In the article linked above, Mr. Lamb expresses the opinion that we must refocus the Tea Party energy to expose the damage that has already been done in local government by those who would organize the world into a "managed system." His explanation of the jeopardy to American sovereignty and to individual private property rights is shocking and compelling.
We discussed this strategy at our last meeting, and we have since been arranging for our members to speak at local public meetings that may involve the non-government organizations that carry out the ICLEI campaign.
We have also been conferring on this with our associates in other grassroots organizations. The movement to stop SB 550, the Septic Tank Law, is one effort in this campaign. It illustrates how deep is the penetration into government by environmental extremists and also shows how disengaged the public is when it comes to their property rights.
SB550 - The Septic Tank Law
Our associate in Santa Rosa County, Sharon Glass, suggests that we contact Governor-elect Rick Scott as follows:
At the bottom of the article, you are directed to a link for Rick Scott. You have the opportunity to register for news updates. Once you register, a “thank you” screen opens up. One of the tabs on the thank you page is a “Suggestion Box”. Please go in there and ask him to push to repeal SB550, the Septic Tank Law. Do this right away please!
Public Awareness Coordinator
Santa Rosa Tea Party Patriots
Objections to Septic Tank Law in SB 550
1. Requires inspection of septic tank systems every 5 years regardless of whether they are functioning properly or not. Will require pumping to inspect-see draft of DOH rules. Systems not in compliance will have to be upgraded at owner’s expense. Many systems won’t meet compliance even though they are working. 2. Gives the Department of Health (DOH) authority to enact future rules that have the effect of laws without having to pass the full legislature. DOH has a “signed blank check” to create and enforce rules for all the septic tanks in Florida at owners’ expense. 3. Benefits septic tank contractors and pleases environmentalists at the expense of septic tank owners, while doing little to decrease pollution. 4. Septic Tank Owners weren’t represented in passing the law. The majority of those affected was NOT represented or consulted before the legislation was passed. It is a special interest law—which should be unconstitutional. 5. Bill failed on its own merits several times in the legislature in the past—was then “sandwiched in” with a much bigger bill to pass it. Bills that can’t pass on their own merits don’t need to be passed---simple logic—common sense. 6. Bill was changed numerous times—71 amendments-- so that some legislators claim they were “hoodwinked” into voting for it. 7. Any septic tank law should target problem areas rather than the whole state since about 98% of septic tanks are not causing any problems. 8. Increases pollution by requiring unnecessary pumping of tanks requiring off-site disposal. 9. Violates citizens’ freedom to control their own personal property attached to their own house----may be unconstitutional. 10. Penalties for non-compliance are very excessive. $500/day and a misdemeanor charge each day. 11. The law is an open-ended, perpetually changing law similar to recently enacted US Congress laws. Such laws are un-American in nature and may be unconstitutional for that reason also. 12. It increases the size of government agencies and expense to the taxpayers. 13. Counties should control this issue by passing their own laws covering septic tanks for their own localized conditions---similar to the law in Escambia County which covers only environmentally sensitive areas. 14. Has a total lack of common sense and reason. 15. Indicates corruption in the legislative process.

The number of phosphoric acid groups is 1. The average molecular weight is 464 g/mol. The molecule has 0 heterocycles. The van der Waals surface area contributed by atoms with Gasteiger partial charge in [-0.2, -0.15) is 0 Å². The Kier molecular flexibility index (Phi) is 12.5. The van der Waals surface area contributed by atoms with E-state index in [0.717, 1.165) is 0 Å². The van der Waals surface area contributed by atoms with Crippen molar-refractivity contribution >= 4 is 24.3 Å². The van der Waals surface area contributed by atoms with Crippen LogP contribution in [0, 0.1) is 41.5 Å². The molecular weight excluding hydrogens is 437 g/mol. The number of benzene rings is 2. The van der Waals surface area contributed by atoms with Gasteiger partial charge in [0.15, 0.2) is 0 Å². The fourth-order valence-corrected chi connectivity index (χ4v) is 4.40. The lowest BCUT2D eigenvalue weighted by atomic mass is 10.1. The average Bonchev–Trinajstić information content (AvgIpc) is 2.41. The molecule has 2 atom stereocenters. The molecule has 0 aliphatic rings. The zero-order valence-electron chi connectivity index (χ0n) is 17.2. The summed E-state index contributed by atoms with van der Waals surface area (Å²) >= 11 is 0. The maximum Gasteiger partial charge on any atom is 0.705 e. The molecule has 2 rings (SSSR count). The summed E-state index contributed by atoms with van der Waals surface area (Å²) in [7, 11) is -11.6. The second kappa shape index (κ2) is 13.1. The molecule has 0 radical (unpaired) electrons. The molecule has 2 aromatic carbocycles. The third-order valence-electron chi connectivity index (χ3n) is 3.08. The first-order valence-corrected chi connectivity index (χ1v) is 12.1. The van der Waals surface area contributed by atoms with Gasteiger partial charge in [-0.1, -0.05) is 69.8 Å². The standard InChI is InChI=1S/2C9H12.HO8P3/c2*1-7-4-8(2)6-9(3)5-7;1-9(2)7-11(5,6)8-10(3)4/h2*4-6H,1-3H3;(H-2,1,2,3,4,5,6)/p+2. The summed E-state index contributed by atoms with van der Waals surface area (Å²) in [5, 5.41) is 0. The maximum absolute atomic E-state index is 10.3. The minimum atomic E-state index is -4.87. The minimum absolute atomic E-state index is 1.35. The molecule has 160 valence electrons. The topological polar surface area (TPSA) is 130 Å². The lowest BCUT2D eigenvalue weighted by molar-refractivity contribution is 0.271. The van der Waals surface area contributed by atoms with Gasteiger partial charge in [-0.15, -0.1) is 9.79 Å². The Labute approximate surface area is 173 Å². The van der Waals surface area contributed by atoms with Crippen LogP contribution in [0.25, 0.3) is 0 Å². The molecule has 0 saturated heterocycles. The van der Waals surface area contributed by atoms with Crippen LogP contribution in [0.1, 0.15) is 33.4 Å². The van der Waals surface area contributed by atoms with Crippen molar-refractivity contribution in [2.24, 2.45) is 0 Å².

The next meeting of the Martin County Board of Commissioners is scheduled for Tuesday morning at 9:00 AM. While we encourage you to attend, we agree with Commissioner Ciampi, who stated at the last meeting, that the more effective way to communicate (than the Public Comment) with the Commissioners is to call their offices or to email them. Some of the Commissioners receive this Newsletter indirectly, but you may want to send them whatever information you see here that you feel strongly about.